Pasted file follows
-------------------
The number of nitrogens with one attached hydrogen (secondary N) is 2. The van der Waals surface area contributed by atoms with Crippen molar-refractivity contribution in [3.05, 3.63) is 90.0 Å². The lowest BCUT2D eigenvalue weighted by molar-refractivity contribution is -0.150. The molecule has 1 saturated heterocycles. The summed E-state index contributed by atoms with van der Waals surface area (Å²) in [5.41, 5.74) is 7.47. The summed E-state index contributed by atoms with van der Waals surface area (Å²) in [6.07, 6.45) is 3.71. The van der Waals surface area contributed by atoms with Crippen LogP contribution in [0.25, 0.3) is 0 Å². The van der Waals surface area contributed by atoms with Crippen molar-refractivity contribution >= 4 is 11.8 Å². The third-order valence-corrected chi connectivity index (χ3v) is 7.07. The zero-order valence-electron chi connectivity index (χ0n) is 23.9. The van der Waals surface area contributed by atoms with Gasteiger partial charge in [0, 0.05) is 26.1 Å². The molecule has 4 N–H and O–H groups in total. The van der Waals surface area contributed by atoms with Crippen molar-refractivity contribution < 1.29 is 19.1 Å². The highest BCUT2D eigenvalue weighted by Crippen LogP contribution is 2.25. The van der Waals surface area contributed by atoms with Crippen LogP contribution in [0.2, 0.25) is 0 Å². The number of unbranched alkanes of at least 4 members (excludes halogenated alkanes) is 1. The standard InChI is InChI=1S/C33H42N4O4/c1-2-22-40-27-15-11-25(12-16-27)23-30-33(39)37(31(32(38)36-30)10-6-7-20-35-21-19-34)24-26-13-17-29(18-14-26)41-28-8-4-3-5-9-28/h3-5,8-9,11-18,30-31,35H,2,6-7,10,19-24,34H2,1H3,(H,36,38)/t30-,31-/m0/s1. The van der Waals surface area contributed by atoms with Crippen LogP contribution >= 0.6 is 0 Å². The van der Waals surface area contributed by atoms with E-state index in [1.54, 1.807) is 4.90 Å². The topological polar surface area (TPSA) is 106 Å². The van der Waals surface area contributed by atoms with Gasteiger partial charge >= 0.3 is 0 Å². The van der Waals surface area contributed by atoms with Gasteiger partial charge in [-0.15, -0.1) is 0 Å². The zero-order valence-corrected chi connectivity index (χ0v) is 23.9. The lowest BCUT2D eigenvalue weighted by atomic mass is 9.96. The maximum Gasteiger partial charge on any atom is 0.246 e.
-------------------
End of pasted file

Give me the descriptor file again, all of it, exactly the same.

The number of nitrogens with one attached hydrogen (secondary N) is 2. The van der Waals surface area contributed by atoms with Crippen molar-refractivity contribution in [3.05, 3.63) is 90.0 Å². The lowest BCUT2D eigenvalue weighted by molar-refractivity contribution is -0.150. The molecule has 1 saturated heterocycles. The summed E-state index contributed by atoms with van der Waals surface area (Å²) in [5.41, 5.74) is 7.47. The summed E-state index contributed by atoms with van der Waals surface area (Å²) in [6.07, 6.45) is 3.71. The van der Waals surface area contributed by atoms with Crippen LogP contribution in [0.25, 0.3) is 0 Å². The van der Waals surface area contributed by atoms with Crippen molar-refractivity contribution >= 4 is 11.8 Å². The third-order valence-corrected chi connectivity index (χ3v) is 7.07. The zero-order valence-electron chi connectivity index (χ0n) is 23.9. The van der Waals surface area contributed by atoms with Gasteiger partial charge in [0, 0.05) is 26.1 Å². The molecule has 4 N–H and O–H groups in total. The van der Waals surface area contributed by atoms with Crippen molar-refractivity contribution < 1.29 is 19.1 Å². The highest BCUT2D eigenvalue weighted by Crippen LogP contribution is 2.25. The van der Waals surface area contributed by atoms with Crippen LogP contribution in [0.2, 0.25) is 0 Å². The number of unbranched alkanes of at least 4 members (excludes halogenated alkanes) is 1. The standard InChI is InChI=1S/C33H42N4O4/c1-2-22-40-27-15-11-25(12-16-27)23-30-33(39)37(31(32(38)36-30)10-6-7-20-35-21-19-34)24-26-13-17-29(18-14-26)41-28-8-4-3-5-9-28/h3-5,8-9,11-18,30-31,35H,2,6-7,10,19-24,34H2,1H3,(H,36,38)/t30-,31-/m0/s1. The van der Waals surface area contributed by atoms with Crippen LogP contribution >= 0.6 is 0 Å². The van der Waals surface area contributed by atoms with E-state index in [1.54, 1.807) is 4.90 Å². The topological polar surface area (TPSA) is 106 Å². The van der Waals surface area contributed by atoms with Gasteiger partial charge >= 0.3 is 0 Å². The van der Waals surface area contributed by atoms with Gasteiger partial charge in [-0.15, -0.1) is 0 Å². The zero-order valence-corrected chi connectivity index (χ0v) is 23.9. The lowest BCUT2D eigenvalue weighted by atomic mass is 9.96. The maximum Gasteiger partial charge on any atom is 0.246 e.